Lopez bottomed out in 2006, when he lost a league-high 18 games and allowed the second-highest earned-run total (124) of any big-league pitcher. The right-hander lost his rotation slot toward the end of the season and appears to be frozen out in Baltimore, where youngsters like Daniel Cabrera and Adam Loewen have emerged.
There's no such logjam in Seattle, where the Mariners have at least two holes in their rotation. And they may have good reason to be interested: Lopez went 2-0 against the Mariners last year and didn't allow any earned runs in 15 innings. For his career, he has a 17-12 record and a 2.72 ERA against American League West teams.
Still, at this point, Seattle is just one of several teams involved in the process.
"There are several teams -- by design -- that we tried to meet with today that we knew were short on pitching. We'll see if there's a fit there," Duquette said. "We've felt all along that we're dealing from a position of strength with him. He gives us the versatility to start and relieve.
"We know it's not his preference to relieve, but if we don't find the right deal for the club, we're not going to trade him."
In the past, the Orioles have reportedly talked about sending Lopez to Milwaukee for left fielder Kevin Mench. Those talks may or may not be revived, but the Brewers are definitely interested in moving either Mench or right fielder Geoff Jenkins. Milwaukee general manager Doug Melvin said the O's were one of two teams he met Monday.
"We talked about names, but I can't say it's anything interesting at this point," he said. "I don't want to get into specifics, but the clubs we met with today were looking at outfielders. A lot of the free agents are still holding that up."
Baltimore does indeed have interest in some of those free agents -- namely Luis Gonzalez, Jay Payton and Cliff Floyd. The Orioles plan on making one-year offers to those players, though, which could be a problem in the long run. Duquette came close to ruling out Payton and Floyd, but the Gonzalez negotiations are at a critical point.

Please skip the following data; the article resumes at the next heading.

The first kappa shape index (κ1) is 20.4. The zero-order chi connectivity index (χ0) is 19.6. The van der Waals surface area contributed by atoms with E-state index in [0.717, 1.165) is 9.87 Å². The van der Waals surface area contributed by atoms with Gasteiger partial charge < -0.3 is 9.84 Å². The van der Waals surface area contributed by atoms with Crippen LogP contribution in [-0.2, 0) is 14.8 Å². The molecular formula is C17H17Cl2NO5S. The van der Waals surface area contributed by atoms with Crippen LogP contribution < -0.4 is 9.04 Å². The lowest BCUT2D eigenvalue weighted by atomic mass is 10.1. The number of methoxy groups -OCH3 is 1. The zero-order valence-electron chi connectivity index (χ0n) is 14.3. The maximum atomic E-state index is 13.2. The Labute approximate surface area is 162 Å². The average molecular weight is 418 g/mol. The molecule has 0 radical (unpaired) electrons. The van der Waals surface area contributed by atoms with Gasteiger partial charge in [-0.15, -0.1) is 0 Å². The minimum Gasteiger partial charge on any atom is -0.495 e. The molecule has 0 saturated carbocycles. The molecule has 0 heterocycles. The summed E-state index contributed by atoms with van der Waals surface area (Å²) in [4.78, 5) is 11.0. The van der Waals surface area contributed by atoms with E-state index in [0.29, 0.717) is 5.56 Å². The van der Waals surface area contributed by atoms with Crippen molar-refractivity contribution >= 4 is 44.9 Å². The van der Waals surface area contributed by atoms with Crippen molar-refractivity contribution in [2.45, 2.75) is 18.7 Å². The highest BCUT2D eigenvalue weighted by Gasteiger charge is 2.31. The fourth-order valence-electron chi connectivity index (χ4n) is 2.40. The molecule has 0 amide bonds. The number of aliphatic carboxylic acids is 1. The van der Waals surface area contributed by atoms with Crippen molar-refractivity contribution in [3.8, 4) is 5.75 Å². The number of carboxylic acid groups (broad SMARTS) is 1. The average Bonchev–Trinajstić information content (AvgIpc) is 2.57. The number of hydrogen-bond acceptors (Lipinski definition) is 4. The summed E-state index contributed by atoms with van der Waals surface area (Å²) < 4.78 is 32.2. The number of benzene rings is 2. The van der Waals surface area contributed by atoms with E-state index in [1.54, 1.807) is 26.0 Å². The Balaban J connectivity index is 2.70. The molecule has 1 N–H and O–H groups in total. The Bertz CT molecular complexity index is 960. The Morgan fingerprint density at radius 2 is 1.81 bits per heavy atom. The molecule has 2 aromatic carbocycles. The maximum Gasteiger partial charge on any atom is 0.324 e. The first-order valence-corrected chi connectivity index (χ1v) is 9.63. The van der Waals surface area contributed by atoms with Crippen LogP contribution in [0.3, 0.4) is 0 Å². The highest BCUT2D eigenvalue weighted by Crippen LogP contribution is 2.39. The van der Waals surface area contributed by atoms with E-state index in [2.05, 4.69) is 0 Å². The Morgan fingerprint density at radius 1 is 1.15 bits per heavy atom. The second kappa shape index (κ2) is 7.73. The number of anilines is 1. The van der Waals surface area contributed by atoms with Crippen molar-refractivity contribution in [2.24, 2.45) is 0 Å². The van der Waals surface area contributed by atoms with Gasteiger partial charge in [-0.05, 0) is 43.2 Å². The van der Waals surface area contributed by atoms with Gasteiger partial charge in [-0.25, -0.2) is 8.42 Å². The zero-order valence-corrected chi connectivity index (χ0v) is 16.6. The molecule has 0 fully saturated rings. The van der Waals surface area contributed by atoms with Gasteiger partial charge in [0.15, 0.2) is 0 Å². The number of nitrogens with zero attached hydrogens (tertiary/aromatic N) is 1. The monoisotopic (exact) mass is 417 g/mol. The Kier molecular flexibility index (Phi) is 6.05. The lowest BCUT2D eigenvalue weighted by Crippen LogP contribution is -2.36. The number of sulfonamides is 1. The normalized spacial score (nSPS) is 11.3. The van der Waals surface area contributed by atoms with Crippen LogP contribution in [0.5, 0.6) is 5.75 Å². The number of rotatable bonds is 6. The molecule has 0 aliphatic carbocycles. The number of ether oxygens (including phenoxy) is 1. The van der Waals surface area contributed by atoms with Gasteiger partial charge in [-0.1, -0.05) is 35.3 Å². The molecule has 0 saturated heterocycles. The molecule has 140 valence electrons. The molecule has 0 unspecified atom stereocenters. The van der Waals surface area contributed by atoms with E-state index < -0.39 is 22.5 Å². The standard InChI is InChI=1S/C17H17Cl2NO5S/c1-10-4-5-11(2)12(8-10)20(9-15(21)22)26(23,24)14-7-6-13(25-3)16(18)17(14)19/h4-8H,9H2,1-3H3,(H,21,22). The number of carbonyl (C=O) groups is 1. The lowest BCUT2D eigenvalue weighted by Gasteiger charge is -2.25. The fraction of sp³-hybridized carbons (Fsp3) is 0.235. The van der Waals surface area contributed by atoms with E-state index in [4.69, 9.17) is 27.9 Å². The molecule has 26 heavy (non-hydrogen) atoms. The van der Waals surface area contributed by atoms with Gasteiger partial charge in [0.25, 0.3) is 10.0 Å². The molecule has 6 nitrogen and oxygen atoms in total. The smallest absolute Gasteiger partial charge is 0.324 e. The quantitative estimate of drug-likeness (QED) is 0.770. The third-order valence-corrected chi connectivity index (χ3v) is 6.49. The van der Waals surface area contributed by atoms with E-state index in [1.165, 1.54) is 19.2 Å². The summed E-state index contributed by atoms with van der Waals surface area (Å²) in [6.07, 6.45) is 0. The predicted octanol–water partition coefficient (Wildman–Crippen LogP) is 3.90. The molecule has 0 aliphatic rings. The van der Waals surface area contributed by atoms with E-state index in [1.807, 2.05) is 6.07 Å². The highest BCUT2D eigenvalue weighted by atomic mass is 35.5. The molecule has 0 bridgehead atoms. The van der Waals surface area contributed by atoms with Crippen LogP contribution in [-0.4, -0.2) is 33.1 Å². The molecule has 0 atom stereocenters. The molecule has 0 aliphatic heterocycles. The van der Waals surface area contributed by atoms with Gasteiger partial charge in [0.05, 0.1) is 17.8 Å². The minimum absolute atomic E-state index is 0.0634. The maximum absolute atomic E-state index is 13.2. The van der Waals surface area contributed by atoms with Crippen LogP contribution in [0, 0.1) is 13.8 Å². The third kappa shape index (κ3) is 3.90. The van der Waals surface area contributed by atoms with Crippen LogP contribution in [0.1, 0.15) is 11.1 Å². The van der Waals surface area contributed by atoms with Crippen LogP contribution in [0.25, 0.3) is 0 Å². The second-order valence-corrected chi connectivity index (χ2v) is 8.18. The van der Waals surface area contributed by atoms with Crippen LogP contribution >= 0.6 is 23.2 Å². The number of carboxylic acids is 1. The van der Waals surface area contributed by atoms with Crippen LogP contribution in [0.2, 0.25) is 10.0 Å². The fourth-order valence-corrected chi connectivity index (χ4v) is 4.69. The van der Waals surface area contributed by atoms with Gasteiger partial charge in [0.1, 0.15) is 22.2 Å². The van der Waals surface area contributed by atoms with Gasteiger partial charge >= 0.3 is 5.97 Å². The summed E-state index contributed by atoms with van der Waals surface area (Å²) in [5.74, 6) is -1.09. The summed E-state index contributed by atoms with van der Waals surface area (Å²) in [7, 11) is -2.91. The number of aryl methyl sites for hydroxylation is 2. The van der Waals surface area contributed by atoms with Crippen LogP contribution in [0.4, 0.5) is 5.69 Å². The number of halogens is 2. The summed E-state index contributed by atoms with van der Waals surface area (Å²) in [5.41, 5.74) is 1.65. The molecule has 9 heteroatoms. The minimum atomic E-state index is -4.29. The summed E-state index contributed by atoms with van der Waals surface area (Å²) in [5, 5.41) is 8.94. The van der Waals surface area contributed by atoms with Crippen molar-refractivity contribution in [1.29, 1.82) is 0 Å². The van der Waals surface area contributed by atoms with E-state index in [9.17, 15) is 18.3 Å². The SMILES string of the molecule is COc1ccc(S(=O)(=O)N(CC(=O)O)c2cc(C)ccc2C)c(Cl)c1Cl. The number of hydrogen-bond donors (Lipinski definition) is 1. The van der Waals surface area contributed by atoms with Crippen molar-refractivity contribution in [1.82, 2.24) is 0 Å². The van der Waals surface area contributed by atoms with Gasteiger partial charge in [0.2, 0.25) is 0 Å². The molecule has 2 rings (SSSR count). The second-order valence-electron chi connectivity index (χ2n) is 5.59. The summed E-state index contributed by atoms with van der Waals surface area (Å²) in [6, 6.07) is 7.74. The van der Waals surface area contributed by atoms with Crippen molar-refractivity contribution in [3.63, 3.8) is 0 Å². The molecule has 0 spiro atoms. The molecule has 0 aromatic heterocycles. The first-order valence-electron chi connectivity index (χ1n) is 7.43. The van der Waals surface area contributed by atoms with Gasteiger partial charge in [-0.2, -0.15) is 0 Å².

"I don't think he's going to wait," Duquette said. "If he gets the right deal that he's looking for, then he'll sign. But it's nothing that's close at this point. ... If everything's equal and there's a one-year deal on the table from us and a West Coast team, there's a good chance he'd stay out west."
The outfielder's agent, Gregg Clifton, said Baltimore's location and one-year offer won't be an impediment in making a deal. He also said the running is down to about four teams and that he expects to know more Tuesday.
"They're a major player. They fit everything Luis is looking for," said Clifton about the Orioles. "It's a situation where he could play every day, and for a team that's improving. ... And obviously, they play in a very competitive division."
Another high-profile left fielder -- Barry Bonds, who ranks second on the all-time home-run list -- won't be coming to Baltimore. The Orioles aren't interested in the 42-year-old slugger for a variety of reasons, which include but aren't limited to the paycheck he'd potentially receive and his age.
And even if the O's miss out on all their other targets, that situation isn't likely to change.
"I don't think we've considered it," said Mike Flanagan, the team's executive vice president of baseball operations. "I just don't see us getting to that end result at this point."
Baltimore may have interest in first baseman Chris Shelton, who's been unseated in Detroit by Sean Casey. That might not be the easiest acquisition, though. Tigers general manager Dave Dombrowski said he thinks some teams are trying to pick up Shelton for pennies on the dollar.
"I've actually had three clubs call me on him since we've been here," Dombrowski said. "But what I find with a guy like Chris is with us signing Casey back ... normally when they inquire about him, they're thinking that they're just going to get him for very little. Because they think that it's a good time to try to get him.
"And we like him. I'm not saying we wouldn't necessarily trade him or anybody else. But we're not just going to be in a spot where somebody comes by and gets him for an A-ball fringe guy."
Simply put, Baltimore's market has turned toward trades -- or at least trade discussions. The Orioles spent most of Monday laying groundwork, and they'll spend the rest of the week trying to get things done.
"That's the one thing we said this morning," Duquette said. "The only limitation is our own creativity when it comes to considering deals. We'll keep an open mind right now."
"With our board, anyway, we're still mixing and matching," added Flanagan. "We could still do somebody via trade and somebody [that's] a free agent. It hasn't settled down to, 'This is it.'
"We just hopefully know the game a little bit better about the potential possibilities than before yesterday."